Cash for Keys: Avoid Foreclosure, Pay the Bank Less Than What You Owe… and Get $30,000

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U.S. banks have a deal for underwater homeowners: Avoid foreclosure by selling your house for less than what you owe... and they'll pay you $30,000 or more to close the deal.

It's called Cash for Keys, and it's working.

Banks typically hate short sales because they lose money. The alternative, however, is even more costly and time-consuming. It can take thousands of dollars to evict homeowners and years to get through the backlog of paperwork.

Now regulatory investigations could lengthen the foreclosure process even more. Banks have been blamed for robo-signing - approving foreclosure papers without reviewing them - and using faulty documents to seize homes.

So instead of blocking short sales, like they have done in the past, lenders are now encouraging them. Banks don't want to keep these assets on the books, and they're willing to pay to speed up the process.

"You could sell your home, owe nothing more on your mortgage and get $30,000," JPMorgan Chase & Co. (NYSE: JPM) wrote in a letter to an underwater homeowner obtained by Bloomberg News.

Banks Prefer Cash for Keys to Costly Foreclosures

Bloomberg said California homeowner Karen Farley struck a deal with JPMorgan in which she received $30,000 for selling her home for $200,000 less than what she owed.

"I wondered, why would they offer me something, and why wouldn't they just give me the boot?" Farley, 65, told Bloomberg. "Instead, I'm getting money."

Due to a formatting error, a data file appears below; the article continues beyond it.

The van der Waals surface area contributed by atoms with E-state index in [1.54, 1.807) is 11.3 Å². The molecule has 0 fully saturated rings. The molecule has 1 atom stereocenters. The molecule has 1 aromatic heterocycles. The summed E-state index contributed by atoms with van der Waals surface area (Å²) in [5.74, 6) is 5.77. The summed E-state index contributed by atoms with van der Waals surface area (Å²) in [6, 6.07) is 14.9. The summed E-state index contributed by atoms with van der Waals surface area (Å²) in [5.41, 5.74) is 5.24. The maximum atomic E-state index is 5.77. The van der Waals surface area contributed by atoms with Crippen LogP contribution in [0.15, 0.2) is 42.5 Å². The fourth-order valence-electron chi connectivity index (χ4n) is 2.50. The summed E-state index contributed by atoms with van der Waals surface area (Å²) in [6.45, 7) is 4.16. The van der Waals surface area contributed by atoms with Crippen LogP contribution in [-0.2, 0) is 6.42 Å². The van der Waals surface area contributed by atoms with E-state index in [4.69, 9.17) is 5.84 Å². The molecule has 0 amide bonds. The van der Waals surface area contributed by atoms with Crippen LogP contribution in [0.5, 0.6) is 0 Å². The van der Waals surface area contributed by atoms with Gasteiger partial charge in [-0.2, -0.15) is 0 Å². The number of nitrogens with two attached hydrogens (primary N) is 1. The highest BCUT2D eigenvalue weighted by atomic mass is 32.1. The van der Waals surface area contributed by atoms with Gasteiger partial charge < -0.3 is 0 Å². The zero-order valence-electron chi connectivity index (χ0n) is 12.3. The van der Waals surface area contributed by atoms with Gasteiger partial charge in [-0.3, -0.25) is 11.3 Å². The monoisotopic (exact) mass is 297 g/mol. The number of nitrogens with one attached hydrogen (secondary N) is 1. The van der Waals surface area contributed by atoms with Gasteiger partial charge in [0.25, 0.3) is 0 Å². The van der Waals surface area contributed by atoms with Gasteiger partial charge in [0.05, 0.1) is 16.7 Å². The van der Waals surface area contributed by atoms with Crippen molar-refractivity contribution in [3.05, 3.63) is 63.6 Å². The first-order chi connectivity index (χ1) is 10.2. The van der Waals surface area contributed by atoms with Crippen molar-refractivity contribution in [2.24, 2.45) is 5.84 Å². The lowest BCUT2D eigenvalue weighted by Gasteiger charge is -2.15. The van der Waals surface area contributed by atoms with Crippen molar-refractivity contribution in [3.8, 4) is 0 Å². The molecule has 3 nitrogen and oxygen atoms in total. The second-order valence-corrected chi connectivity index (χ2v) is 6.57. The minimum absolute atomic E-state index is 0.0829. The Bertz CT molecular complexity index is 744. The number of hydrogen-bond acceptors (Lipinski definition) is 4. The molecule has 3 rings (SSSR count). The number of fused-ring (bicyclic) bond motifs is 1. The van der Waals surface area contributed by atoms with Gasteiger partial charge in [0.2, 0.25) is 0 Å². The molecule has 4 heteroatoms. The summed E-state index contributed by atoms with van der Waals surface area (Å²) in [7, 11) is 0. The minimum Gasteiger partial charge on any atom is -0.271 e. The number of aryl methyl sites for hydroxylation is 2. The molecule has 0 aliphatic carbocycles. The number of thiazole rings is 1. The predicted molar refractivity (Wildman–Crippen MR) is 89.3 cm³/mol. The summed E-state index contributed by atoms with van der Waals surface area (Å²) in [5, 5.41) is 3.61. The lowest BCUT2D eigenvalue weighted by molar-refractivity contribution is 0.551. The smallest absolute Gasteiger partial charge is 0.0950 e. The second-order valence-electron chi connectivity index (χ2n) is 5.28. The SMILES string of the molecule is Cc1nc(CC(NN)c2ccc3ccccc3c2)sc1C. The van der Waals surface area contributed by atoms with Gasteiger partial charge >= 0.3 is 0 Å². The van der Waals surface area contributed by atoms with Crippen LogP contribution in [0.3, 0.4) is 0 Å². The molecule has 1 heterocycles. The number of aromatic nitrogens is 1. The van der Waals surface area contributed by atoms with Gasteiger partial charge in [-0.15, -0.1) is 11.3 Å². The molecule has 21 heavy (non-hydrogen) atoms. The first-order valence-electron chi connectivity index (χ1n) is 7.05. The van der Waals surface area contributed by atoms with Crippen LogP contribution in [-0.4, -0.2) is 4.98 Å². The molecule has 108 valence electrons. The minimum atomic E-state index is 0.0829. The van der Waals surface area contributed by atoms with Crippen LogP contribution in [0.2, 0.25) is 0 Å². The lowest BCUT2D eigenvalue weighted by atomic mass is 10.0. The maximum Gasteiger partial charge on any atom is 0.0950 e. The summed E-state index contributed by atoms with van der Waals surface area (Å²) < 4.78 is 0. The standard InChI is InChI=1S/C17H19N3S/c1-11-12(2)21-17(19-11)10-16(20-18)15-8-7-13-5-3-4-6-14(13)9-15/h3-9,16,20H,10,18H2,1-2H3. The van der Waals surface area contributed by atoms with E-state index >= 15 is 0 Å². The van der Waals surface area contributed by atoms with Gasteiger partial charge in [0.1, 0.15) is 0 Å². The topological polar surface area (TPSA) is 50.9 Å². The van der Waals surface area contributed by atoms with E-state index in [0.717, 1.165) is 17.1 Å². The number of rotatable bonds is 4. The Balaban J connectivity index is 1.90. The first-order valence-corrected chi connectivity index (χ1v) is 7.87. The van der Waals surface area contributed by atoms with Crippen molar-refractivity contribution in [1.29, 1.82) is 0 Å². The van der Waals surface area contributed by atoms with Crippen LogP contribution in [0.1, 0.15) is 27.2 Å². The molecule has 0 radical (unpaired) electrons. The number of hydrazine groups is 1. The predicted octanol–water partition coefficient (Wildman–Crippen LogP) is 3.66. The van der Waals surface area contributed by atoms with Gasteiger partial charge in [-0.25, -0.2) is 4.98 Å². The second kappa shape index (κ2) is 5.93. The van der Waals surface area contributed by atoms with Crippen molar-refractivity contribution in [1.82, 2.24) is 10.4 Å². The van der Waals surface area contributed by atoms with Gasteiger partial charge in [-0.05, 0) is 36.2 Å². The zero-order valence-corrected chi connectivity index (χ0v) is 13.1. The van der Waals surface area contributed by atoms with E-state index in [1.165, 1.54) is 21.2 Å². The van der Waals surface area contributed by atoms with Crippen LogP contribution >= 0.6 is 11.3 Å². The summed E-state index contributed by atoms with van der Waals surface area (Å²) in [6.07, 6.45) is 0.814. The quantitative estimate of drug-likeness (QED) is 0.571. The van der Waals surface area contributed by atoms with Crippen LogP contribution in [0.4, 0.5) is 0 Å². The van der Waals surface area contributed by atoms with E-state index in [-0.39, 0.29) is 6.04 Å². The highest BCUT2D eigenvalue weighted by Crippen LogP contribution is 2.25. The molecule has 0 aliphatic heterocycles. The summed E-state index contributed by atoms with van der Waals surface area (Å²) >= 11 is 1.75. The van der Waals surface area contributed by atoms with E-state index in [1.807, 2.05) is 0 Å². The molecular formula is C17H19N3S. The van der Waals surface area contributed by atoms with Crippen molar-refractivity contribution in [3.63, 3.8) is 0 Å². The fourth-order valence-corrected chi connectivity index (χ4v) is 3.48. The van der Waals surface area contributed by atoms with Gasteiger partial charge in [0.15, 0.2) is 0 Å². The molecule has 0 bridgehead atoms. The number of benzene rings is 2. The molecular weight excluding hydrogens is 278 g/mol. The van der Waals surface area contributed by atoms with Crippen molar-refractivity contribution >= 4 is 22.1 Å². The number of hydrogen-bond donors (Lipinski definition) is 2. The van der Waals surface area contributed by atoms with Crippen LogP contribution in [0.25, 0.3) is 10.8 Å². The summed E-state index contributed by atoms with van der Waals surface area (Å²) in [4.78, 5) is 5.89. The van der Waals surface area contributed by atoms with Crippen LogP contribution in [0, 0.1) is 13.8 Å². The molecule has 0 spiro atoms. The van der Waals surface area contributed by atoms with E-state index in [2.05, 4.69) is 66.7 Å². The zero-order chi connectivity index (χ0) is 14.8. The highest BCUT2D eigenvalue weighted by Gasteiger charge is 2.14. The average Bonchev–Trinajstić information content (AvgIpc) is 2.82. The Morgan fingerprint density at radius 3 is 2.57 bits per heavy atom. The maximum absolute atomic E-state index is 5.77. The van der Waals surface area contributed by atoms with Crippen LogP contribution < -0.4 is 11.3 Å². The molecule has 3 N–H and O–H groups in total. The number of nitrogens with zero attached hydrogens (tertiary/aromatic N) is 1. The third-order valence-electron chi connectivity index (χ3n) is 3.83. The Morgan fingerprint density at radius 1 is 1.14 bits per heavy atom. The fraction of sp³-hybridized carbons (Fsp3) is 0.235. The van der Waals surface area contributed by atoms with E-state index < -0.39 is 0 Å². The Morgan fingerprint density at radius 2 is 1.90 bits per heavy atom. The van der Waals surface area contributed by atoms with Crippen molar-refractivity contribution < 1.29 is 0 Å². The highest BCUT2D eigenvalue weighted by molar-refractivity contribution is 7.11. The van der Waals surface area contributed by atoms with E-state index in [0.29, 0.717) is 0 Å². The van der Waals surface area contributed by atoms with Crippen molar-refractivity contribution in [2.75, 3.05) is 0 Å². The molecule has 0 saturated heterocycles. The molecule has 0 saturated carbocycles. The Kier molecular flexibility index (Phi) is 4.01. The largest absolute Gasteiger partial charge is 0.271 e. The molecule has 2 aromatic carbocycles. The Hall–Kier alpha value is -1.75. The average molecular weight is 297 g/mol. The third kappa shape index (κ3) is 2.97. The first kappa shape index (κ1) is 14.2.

U.S. government regulators encouraged the Cash for Keys program in a private meeting with banks in March 2011 to speed up the U.S. housing market recovery.

Banks now encourage short sales by pre-approving deals, simplifying the closing process, and forfeiting their right to purse unpaid debt - in addition to paying the seller thousands of dollars.

"My guess is they want to get rid of bad loans," Trent Chapman, a realtor who trains brokers and attorneys to negotiate short sales with banks, told Bloomberg. "If they short sale these types of loans, they have less of a headache and have some goodwill with the homeowner."

Lenders ultimately lose about 15% less in short sales than they do on foreclosures, which incur years of taxes and legal costs. Short sales in the United States average about four months to close, according to Bloomberg.

Incentives Boost Short Sales

The incentives are working. Short sale deals accounted for 33% of related transactions in November 2011, up from 24% a year before, according to CoreLogic Inc. (NYSE: CLGX).

JPMorgan is known for the biggest short-sale incentive payout, but according to real estate agents other banks have followed suit.

Wells Fargo & Co. (NYSE: WFC) offers as much as $20,000 in relocation expenses for short sellers. Bank of America Corp. (NYSE: BAC) tried a short sale pilot program with 20,000 Florida homeowners, offering up to $20,000 or 5% of the unpaid loan balance.

Citigroup Inc. (NYSE: C) offers about $3,000, but the amount varies depending on each case.

Banks also fork over thousands of dollars to second-lien owners, who can block short sales because the deal wipes out their loans.

A continued increase in short sale transactions could help the U.S. housing market rebound faster than if all those homes went into foreclosure. There are currently more than 14 million U.S. homeowners with homes in foreclosure, who are behind on mortgages, or who owe more than what their properties are worth, according to RealtyTrac.

Those homes will continue to weigh on home prices and keep them low for years. U.S. home prices showed another decline for November 2011, its third straight monthly loss, as the U.S. housing market trends toward a bottom this year.

In addition to banks' Cash for Keys incentives, homeowners also can benefit from the U.S. government's Home Affordable Foreclosure Alternatives program. Started in 2010, it offers up to $3,000 for homeowners who choose short sales.

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